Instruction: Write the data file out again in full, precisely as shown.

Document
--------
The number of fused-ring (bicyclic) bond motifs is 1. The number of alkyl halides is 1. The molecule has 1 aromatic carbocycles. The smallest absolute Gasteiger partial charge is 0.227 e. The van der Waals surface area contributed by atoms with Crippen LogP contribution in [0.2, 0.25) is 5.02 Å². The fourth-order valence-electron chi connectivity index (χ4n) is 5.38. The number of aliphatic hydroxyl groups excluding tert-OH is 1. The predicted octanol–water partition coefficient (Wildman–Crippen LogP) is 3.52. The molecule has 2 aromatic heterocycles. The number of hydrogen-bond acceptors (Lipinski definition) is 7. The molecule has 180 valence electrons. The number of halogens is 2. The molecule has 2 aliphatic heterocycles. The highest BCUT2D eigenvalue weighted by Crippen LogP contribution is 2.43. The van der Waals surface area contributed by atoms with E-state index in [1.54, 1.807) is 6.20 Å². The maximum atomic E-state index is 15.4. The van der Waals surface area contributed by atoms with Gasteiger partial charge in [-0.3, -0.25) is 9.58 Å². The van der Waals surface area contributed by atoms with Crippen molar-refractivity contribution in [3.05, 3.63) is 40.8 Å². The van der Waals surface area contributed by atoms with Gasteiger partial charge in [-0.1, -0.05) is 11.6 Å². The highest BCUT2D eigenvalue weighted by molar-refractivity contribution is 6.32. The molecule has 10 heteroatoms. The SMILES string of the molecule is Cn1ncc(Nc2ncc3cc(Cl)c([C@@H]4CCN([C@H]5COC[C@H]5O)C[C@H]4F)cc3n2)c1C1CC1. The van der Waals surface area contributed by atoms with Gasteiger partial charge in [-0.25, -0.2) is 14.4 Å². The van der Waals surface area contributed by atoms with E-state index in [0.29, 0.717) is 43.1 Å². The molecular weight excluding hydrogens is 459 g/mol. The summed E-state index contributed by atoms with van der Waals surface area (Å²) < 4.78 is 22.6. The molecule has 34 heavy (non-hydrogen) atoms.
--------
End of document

The number of fused-ring (bicyclic) bond motifs is 1. The number of alkyl halides is 1. The molecule has 1 aromatic carbocycles. The smallest absolute Gasteiger partial charge is 0.227 e. The van der Waals surface area contributed by atoms with Crippen LogP contribution in [0.2, 0.25) is 5.02 Å². The fourth-order valence-electron chi connectivity index (χ4n) is 5.38. The number of aliphatic hydroxyl groups excluding tert-OH is 1. The predicted octanol–water partition coefficient (Wildman–Crippen LogP) is 3.52. The molecule has 2 aromatic heterocycles. The number of hydrogen-bond acceptors (Lipinski definition) is 7. The molecule has 180 valence electrons. The number of halogens is 2. The molecule has 2 aliphatic heterocycles. The highest BCUT2D eigenvalue weighted by Crippen LogP contribution is 2.43. The van der Waals surface area contributed by atoms with E-state index in [1.54, 1.807) is 6.20 Å². The maximum atomic E-state index is 15.4. The van der Waals surface area contributed by atoms with Gasteiger partial charge in [-0.3, -0.25) is 9.58 Å². The van der Waals surface area contributed by atoms with Crippen molar-refractivity contribution in [3.05, 3.63) is 40.8 Å². The van der Waals surface area contributed by atoms with Gasteiger partial charge in [-0.1, -0.05) is 11.6 Å². The highest BCUT2D eigenvalue weighted by molar-refractivity contribution is 6.32. The molecule has 10 heteroatoms. The SMILES string of the molecule is Cn1ncc(Nc2ncc3cc(Cl)c([C@@H]4CCN([C@H]5COC[C@H]5O)C[C@H]4F)cc3n2)c1C1CC1. The van der Waals surface area contributed by atoms with Gasteiger partial charge in [-0.25, -0.2) is 14.4 Å². The van der Waals surface area contributed by atoms with E-state index in [0.29, 0.717) is 43.1 Å². The molecular weight excluding hydrogens is 459 g/mol. The summed E-state index contributed by atoms with van der Waals surface area (Å²) < 4.78 is 22.6. The molecule has 34 heavy (non-hydrogen) atoms.